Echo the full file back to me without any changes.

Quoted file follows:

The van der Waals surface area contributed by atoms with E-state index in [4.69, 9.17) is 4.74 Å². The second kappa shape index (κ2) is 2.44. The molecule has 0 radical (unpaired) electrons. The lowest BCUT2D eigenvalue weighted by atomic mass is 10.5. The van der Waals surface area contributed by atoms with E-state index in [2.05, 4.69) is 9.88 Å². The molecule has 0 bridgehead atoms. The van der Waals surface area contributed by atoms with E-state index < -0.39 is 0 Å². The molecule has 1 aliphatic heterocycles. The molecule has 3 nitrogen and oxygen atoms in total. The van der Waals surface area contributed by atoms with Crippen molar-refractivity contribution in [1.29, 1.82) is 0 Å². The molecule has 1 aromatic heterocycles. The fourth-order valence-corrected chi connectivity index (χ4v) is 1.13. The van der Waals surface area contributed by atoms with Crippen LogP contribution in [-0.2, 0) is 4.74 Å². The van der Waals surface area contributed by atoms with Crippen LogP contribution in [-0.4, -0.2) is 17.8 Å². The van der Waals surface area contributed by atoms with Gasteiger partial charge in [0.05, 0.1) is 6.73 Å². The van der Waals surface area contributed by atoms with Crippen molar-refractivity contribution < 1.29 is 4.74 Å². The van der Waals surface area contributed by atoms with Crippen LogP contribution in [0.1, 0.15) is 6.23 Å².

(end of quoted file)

The van der Waals surface area contributed by atoms with E-state index in [4.69, 9.17) is 4.74 Å². The second kappa shape index (κ2) is 2.44. The molecule has 0 radical (unpaired) electrons. The lowest BCUT2D eigenvalue weighted by atomic mass is 10.5. The van der Waals surface area contributed by atoms with E-state index in [2.05, 4.69) is 9.88 Å². The molecule has 0 bridgehead atoms. The van der Waals surface area contributed by atoms with E-state index < -0.39 is 0 Å². The molecule has 1 aliphatic heterocycles. The molecule has 3 nitrogen and oxygen atoms in total. The van der Waals surface area contributed by atoms with Crippen molar-refractivity contribution in [1.29, 1.82) is 0 Å². The molecule has 1 aromatic heterocycles. The fourth-order valence-corrected chi connectivity index (χ4v) is 1.13. The van der Waals surface area contributed by atoms with Crippen LogP contribution in [-0.2, 0) is 4.74 Å². The van der Waals surface area contributed by atoms with Crippen LogP contribution in [-0.4, -0.2) is 17.8 Å². The van der Waals surface area contributed by atoms with Gasteiger partial charge in [0.05, 0.1) is 6.73 Å². The van der Waals surface area contributed by atoms with Crippen molar-refractivity contribution < 1.29 is 4.74 Å². The van der Waals surface area contributed by atoms with Crippen LogP contribution in [0.1, 0.15) is 6.23 Å².